Yesterday afternoon word came out that the Indians have agreed to new one-year deals with eleven of their pre-arbitration players, including Cody Allen, Lonnie Chisenhall, and Zach McAllister. Players without at least three years of Major League experience are owed nothing more than the Major League minimum (~$490,000). Teams occasionally give players more than that, but new players aren't in a position to negotiate, no matter how good they've been (Mike Trout will make $510,000 after being the best player in baseball), the collective bargaining agreement is clear on this.
Absent from the list was Jason Kipnis, the team's best pre-arbitration player. It's entirely possible that this means nothing. Another possibility is the team is involved in negotiations on a multi-year extension with Kipnis' people, a deal that might cover his arbitration years and possibly even buy out a year or two of free agency. There hasn't been any word of such negotiations, but wasn't any word before the Chicago White Sox and Chris Sale agreed yesterday on what could be a seven-year deal. There wasn't any word before today, when the St. Louis Cardinals and Allen Craig announced they've agreed to a five-year extension. These things often fly under the radar.
What might a Kipnis extension look like?
Sale's extension covers his last year of pre-arbitration eligibility, all three of his arbitration seasons, and his first year of free agency, paying him a guaranteed $32.5 million. The Sox also hold club options for 2018 ($12.5M) and 2019 ($13.5M). Sale is seen as a greater injury risk than Kipnis, because pitchers are almost always at greater risk and Sale's slight build and violent delivery make him seem like an even greater risk than the average pitcher. Sale is also coming off a much better year than Kipnis though, and he was a year closer to arbitration and to free agency. Those factors make him more expensive. I wouldn't expect Kipnis to cost as much, were he signed now.
Craig's extension also covers his final pre-arbitration season, all three arbitration years, and one year of free agency. He is guaranteed $31 million. The Cardinals reportedly also have a club option for 2018, but there's no word yet on those specifics. Craig has been a very good hitter, but his defense and running don't add much to his value. Kipnis was probably the better overall player last season and is also two years younger than Craig, making him much more likely to continue improving or at least maintain his present value in years to come. Kipnis would likely be more expensive than Craig, except that he's a year further away from free agency, which hurts his leverage.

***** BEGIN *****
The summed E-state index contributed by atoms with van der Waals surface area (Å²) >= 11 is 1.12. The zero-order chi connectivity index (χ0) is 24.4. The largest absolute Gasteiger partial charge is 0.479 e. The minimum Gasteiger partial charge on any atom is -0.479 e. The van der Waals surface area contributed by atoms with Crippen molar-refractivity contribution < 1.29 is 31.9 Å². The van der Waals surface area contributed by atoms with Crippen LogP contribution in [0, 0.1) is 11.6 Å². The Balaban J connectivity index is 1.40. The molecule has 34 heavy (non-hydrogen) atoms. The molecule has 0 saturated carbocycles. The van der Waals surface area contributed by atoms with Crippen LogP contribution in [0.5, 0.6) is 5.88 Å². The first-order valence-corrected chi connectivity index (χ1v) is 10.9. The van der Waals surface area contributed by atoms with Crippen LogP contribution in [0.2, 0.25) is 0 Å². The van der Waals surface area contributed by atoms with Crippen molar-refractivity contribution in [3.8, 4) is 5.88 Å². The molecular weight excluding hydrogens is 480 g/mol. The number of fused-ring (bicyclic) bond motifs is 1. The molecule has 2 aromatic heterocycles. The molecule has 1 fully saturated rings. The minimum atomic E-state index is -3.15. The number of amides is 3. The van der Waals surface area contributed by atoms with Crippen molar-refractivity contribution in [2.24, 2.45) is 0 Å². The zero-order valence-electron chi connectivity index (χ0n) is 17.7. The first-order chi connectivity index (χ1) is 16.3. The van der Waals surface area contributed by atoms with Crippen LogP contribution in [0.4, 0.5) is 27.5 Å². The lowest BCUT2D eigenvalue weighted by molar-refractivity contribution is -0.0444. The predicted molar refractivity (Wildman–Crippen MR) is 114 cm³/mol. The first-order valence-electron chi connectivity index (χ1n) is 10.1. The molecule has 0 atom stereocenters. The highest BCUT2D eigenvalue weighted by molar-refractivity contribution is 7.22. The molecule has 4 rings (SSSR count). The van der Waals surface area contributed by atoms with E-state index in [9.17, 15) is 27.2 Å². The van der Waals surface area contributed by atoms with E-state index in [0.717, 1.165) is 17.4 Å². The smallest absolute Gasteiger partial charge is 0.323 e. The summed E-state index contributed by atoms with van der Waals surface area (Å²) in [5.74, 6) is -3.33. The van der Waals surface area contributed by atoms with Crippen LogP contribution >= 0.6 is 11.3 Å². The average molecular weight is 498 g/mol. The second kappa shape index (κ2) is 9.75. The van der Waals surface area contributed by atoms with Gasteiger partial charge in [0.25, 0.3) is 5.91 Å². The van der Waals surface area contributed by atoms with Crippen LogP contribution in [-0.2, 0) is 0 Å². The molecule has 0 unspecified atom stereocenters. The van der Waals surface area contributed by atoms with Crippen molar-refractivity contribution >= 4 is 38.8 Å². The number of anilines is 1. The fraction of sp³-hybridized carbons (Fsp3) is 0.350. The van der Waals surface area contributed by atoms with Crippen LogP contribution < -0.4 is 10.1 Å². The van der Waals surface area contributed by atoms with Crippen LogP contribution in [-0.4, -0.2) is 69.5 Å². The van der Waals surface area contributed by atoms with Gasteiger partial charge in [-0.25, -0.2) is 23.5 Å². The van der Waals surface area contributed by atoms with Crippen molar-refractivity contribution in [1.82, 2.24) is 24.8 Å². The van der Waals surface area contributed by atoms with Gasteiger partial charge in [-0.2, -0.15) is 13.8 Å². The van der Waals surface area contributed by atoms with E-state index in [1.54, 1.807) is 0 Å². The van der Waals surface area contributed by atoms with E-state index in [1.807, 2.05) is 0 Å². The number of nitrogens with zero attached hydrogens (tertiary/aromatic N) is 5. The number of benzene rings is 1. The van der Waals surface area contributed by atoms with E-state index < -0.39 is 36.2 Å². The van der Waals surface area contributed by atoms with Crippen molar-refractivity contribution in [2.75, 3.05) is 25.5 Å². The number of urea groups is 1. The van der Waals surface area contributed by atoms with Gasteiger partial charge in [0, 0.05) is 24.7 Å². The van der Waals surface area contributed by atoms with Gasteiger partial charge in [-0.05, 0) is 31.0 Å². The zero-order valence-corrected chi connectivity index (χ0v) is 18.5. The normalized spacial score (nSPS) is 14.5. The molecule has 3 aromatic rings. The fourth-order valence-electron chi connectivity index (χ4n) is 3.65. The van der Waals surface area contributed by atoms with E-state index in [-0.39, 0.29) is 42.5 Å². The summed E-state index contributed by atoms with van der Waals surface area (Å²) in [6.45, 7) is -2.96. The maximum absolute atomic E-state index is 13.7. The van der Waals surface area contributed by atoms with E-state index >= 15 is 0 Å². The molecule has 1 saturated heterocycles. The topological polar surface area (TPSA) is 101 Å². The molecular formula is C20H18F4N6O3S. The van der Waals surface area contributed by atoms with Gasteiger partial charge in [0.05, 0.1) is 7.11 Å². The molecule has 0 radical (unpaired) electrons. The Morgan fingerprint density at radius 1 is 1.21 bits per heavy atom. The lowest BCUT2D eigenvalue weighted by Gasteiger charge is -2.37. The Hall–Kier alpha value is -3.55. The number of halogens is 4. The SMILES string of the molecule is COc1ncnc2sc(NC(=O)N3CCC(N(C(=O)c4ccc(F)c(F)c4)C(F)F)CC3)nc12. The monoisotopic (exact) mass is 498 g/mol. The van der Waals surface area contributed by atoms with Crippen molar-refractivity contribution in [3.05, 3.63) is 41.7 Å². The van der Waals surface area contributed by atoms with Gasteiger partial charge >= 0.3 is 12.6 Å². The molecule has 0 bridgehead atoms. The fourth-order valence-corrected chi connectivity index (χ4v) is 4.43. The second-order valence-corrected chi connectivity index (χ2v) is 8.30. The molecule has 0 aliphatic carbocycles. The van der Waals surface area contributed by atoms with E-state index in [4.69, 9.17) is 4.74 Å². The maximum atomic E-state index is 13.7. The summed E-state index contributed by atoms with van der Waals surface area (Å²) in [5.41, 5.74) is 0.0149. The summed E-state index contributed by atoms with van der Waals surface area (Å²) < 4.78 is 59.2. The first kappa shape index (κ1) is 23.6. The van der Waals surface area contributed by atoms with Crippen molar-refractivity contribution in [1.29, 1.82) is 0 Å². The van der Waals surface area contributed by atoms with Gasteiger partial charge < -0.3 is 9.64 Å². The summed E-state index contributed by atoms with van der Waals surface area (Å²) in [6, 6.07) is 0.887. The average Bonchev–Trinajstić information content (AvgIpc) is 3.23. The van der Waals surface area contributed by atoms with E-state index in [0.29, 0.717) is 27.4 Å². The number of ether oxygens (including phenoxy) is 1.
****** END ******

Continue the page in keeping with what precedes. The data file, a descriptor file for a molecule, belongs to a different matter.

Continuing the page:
To look at a somewhat more similar player, Dustin Pedroia (also a second baseman) signed an extension when he was a year away from arbitration and five years away from free agency. This was back in December of 2008. His deal was for six years, $40.5 million, with the Red Sox holding an $11M team option for a seventh year (2015). The biggest difference between these two players: Pedroia was coming off two seasons in which he'd won the A.L. Rookie of the Year and MVP Awards. Inflation lifts salaries, and the new TV money will make dramatic differences, but even four seasons later, Kipnis wouldn't get quite what Pedroia did.
If the Tribe and Kipnis agree to something this month, I think it will look something like this:
2013 (pre-arb, 26 years old): $1M
2014 (pre-arb, 27 years old): $1.5M
2015 (arb, 28 years old): $3M
2016 (arb, 29 years old): $5.5M
2017 (arb, 30 years old): $8M
2018 (FA, 31 years old): $10M
2019 (FA, 32 years old): club option for $12M (or $1M buyout)
Guaranteed total: six years, $30 million (with option: seven years, $41 million)
Would Kipnis agree to such a deal? He's still two years away from arbitration. I think an extension appeals to a lot of players in his position, because it offers them financial security for life. Kipnis also isn't as young as many players in his position. If he goes year-to-year, he'll already be in his thirties by the time he hits free agency, limiting his free agency earning potential to some extent.
Would the Indians agree to such a deal? The terms I've laid out are nearly identical to those of the extension they signed Carlos Santana too a year ago, the only real difference being that I've guaranteed the money for Kipnis' first year of free agency, whereas with Santana that was the option year. As a second baseman, Kipnis brings lower risk, so I think they'd be willing to go that extra year.
Would I be happy with such a deal? Yes! If Kipnis continue to improve a little each of the next couple years, he's going to end up being more expensive than this, especially with MLB's new television contracts kicking in next season. I think that in order for a team with smaller revenue streams to be competitive, they've got to take on the risk this type of contract brings (if Kipnis signed and were then injured the next day, the team is out $30 million).
I don't know if the lack of a one-year deal means something bigger in the works, but I hope that's the case.